He said he doesn’t think people will stay away due to concerns about protesters led by No Justice No Pride or others who have expressed objections to what they said was “business as usual” by Capital Pride in the face of fears of assaults on LGBT rights from the Trump administration.

“I think people want to come,” Delia said. “They want to participate. They want to be together. We saw that last year. On the day of the festival we had an increase in the number of people. And I suspect that we will have a larger number this year than we did last year.”

He was referring to the shocking news on the night before last year’s Capital Pride festival that a gunman had shot and killed 49 people and wounded 53 more at the gay nightclub Pulse in Orlando. The killer, who was shot to death by police on the scene, made it known in phone calls that he had targeted the nightclub in a planned terrorist attack.

Some last year asked whether Capital Pride should cancel its festival on grounds that such a large gathering of LGBT people so soon after the Pulse shooting rampage could present a danger to participants. But Delia announced that the festival would take place as planned to give the LGBT community a place to rally and collectively mourn the loss of fellow LGBT people in Orlando.

Although D.C. police stepped up their presence at the festival, no incidents or problems occurred and, as Delia said, a greater number of people turned out.

This year, with the change over from the strong LGBT support shown in the past eight years of the Obama administration to the uncertainty of the Trump administration, Capital Pride organizers have said a strong turnout and a continued display of LGBT unity and pride would deliver a strong message that the community continues to demand its full equal rights.

Delia has said those sentiments are being carried out, among other ways, by the selection of “Unapologetically Proud” as the theme of this year’s Capital Pride events.

Capital Pride Executive Director Ryan Bos said well over 250 contingents were expected to participate in Saturday’s parade, including a wide variety of LGBT rights groups, both local and national.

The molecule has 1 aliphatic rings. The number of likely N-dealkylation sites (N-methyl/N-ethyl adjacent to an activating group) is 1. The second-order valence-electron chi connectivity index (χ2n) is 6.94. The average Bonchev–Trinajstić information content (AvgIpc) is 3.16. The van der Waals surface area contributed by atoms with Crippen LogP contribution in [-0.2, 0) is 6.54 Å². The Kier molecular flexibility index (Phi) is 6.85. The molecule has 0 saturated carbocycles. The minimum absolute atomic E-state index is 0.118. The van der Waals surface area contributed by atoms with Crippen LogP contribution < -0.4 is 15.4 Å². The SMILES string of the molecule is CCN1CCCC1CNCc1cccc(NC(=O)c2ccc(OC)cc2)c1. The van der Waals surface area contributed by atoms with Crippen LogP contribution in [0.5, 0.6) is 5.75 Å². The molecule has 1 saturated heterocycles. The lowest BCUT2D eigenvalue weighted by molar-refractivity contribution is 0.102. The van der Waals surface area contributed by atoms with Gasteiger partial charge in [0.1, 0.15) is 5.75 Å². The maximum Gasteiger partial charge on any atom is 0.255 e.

Among the groups marching in the parade for the first time, Bos said, is the local LGBT group Check It, whose members had been involved in an LGBT youth gang with that same name and who transformed themselves into a business enterprise to produce and sell clothing.

In what’s being billed as a Capital Pride first, a Pride Block Party is set to take place at 15th Street between Church Street and P Street, N.W., along the parade route. Entertainment, food and a beer garden will be among the features of the block party, according to an announcement in the Pride Guide, a free publication that lists all Pride events.

Similar to the past several years, a number of U.S. government agencies will have booths at the June 11 festival, which will be on Pennsylvania Avenue, N.W., between 3rd and 7th St., N.W. Among them are the FBI, the CIA, the Department of Justice, the Office of the Director of National Intelligence and the Smithsonian Institution. In past years, as was expected this year, representatives of those agencies displayed literature seeking to recruit people attending the festival to consider working for the agencies, a development that many activists said was unthinkable in the earlier years of the LGBT rights movement.

Delia and Bos said they have not seen a drop off in the number of federal agencies participating in the parade or festival this year because of the new administration in the White House.

In addition to the exhibitors’ booths, the festival this year will be the site of the annual Capital Pride concert on the festival’s main stage near the U.S. Capitol. Among the headliners scheduled to perform are Miley Cyrus, Tinashe, Vassy and The Pointer Sisters.

A full list of all the Capital Pride related events can be viewed at capitalpride.org.

Lou Chibbaro Jr. has reported on the LGBT civil rights movement and the LGBT community for more than 30 years, beginning as a freelance writer and later as a staff reporter and currently as Senior News Reporter for the Washington Blade. He has chronicled LGBT-related developments as they have touched on a wide range of social, religious, and governmental institutions, including the White House, Congress, the U.S. Supreme Court, the military, local and national law enforcement agencies and the Catholic Church. Chibbaro has reported on LGBT issues and LGBT participation in local and national elections since 1976. He has covered the AIDS epidemic since it first surfaced in the early 1980s. Follow Lou